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Religious  Civil  &  Discrimination  Law
(Sexual Orientation Discrimination)


On the 1st October 2010 the majority of the provisions of  The Equality Act 2010 came into force. The details are contained in Statutory Instrument 2010 No. 2317.   The 2010 Act unifies all Anti-discrimination legislation and therefore replaces all the anti-discrimination legislation mentioned below.  In theory new Act does not change the law but merely consolidates it into one statute however we shall have to see what happens in practice

At the same time as the Government introduced  The Employment Equality (Religion or Belief) Regulations 2003  it also introduced  The Employment Equality (Sexual Orientation) Regulations 2003  Similarly when Part 2 of the Equality Act was passed making Religious Discrimination in the supply of goods and services illegal, provision was made for the Equality Act (Sexual Orientation) Regulations 2007 which similarly make  Sexual Orientation Discrimination illegal. 

The  government has issued  Guidance on the Employment Regulations and Guidance on the Goods and Services Regulations.  The possible scope of the Goods and Service Regulations was considered in the Northern Irish case of Christian Institute and an Application for Judicial Review [2007] NIQB 66  which looked at the very similar Northern Irish Sexual Orientation Regulations.

 “Sexual Orientation” is defined similarly in Reg 2(1) of the 2003 regulations  and s81 Equality Act 2006  as meaning an individuals sexual orientation towards - 

(a) persons of the same sex;
(b) persons of the opposite sex; or
(c) persons of the same sex and of the opposite sex.

It should be noticed that this definition cuts both ways. It is just as unlawful for a homosexual or lesbian to discriminate against a “straight” person as it is for a “straight” person to discriminate against a homosexual or lesbian person.

One of the problems which was recognised when these regulations were introduced is the fact that in many religions Homosexuality is regarded as a sin therefore it was argued that it would be difficult if not impossible to oblige Religious employers to employ practicing homosexuals or for religious organisations to provide services to them.  These points are addressed by Reg 14 2007 Regulations and Reg 7(3) 2003 Regulations  which states that the regulations do not apply in Employment situations where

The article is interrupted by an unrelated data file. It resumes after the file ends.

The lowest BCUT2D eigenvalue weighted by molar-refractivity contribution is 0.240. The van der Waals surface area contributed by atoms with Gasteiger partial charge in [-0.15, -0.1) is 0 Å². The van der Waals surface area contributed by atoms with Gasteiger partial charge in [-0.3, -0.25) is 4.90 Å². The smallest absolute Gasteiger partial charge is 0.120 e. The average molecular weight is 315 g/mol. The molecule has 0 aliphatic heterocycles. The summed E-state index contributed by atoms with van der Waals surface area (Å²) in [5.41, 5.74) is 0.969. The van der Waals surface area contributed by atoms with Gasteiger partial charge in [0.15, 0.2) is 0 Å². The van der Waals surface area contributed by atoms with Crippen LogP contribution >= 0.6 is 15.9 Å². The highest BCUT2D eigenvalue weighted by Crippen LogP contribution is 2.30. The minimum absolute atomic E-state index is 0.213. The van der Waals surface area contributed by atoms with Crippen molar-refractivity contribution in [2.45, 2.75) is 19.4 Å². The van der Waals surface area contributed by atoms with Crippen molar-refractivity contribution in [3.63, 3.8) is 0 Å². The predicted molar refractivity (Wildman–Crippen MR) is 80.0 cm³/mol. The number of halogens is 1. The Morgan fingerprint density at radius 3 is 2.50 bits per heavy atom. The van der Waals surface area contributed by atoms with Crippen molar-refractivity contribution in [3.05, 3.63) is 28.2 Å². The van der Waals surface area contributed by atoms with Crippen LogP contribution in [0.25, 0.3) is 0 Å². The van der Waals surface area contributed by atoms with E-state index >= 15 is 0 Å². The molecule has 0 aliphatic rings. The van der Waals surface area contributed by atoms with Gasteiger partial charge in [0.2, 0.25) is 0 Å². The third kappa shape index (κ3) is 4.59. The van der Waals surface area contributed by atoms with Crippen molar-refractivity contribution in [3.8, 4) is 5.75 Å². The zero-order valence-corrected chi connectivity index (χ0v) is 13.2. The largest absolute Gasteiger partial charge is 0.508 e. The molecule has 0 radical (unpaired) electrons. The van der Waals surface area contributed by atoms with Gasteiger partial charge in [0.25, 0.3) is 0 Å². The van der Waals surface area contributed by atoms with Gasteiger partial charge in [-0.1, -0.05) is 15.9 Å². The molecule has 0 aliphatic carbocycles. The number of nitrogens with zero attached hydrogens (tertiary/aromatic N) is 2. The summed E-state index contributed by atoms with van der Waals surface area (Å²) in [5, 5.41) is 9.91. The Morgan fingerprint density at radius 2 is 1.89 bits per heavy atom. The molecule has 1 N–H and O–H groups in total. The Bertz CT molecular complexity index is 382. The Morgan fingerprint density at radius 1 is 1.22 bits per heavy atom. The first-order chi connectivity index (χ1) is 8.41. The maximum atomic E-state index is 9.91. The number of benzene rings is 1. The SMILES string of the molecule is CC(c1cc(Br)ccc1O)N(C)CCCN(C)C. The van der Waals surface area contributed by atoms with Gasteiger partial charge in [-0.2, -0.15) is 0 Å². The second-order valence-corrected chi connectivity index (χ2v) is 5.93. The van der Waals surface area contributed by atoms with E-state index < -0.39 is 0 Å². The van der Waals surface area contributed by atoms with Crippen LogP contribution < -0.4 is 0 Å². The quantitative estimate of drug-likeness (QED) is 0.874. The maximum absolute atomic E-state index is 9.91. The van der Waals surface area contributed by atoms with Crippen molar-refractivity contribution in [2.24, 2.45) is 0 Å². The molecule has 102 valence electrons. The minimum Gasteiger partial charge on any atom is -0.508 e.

(a) the employment is for purposes of an organised religion;

(b) the employer applies a requirement related to sexual orientation -

(i) so as to comply with the doctrines of the religion, or

(ii) because of the nature of the employment and the context in which it is carried out, so as to avoid conflicting with the strongly held religious convictions of a significant number of the religion's followers; and


 (c) either -

(i) the person to whom that requirement is applied does not meet it, or

(ii) the employer is not satisfied, and in all the circumstances it is reasonable for him not to be satisfied, that that person meets it.

 In the case of  Amicus & Ors v DTI & Ors  the legality of  Reg 7(3)  was challenged by various Trade Unions who claimed that the exemption was in conflict with European Union   Council Directive 2000/78/EC   and with articles 8 and 14 of the European Convention on Human Rights. These challenges were rejected though paragraph 117 of the Judgement by Mr Justice Richards does indicate that the exemption in  Reg 7(3) is likely to be limited in scope.

 “In my view the condition in regulation 7(3)(b)(i), that the employer must apply the requirement "so as to comply with the doctrines of the religion", is to be read not as a subjective test concerning the motivation of the employer, but as an objective test whereby it must be shown that employment of a person not meeting the requirement would be incompatible with the doctrines of the religion.  That is very narrow in scope.  Admittedly the alternative in regulation 7(3)(b)(ii) is wider; but even that is hemmed about by restrictive language.  The condition must be applied "because of the nature of the employment and the context in which it is carried out" - which requires careful examination of the precise nature of the employment - "so as to avoid conflicting with the strongly held religious convictions of a significant number of the religion's followers".  Again this is in my view an objective, not subjective, test.  Further, the conflict to be avoided is with religious convictions, which must be strongly held; and they must be the convictions of a significant number of the religion's followers.  This is going to be a very far from easy test to satisfy in practice”

One point that does not appear to have been considered in this case or in the  Government Guidelines    is the possibility of a situation where the Religion or Belief Regulations  come into conflict with the Sexual Orientation  Regulations   .What happens if an employee (A)  is sincerely and religiously opposed to working with Homosexuals. If A  is obliged to work with a Homosexual fellow worker (B) does that breach A’s  rights under the Religion or Belief Regulations and if A is allowed  not to work with B does that breach B’s rights under the Sexual Orientation  Regulations  ?  One thing that can be said with certainty is that at some time an Employer and eventually a Tribunal is going to be faced with that conundrum   

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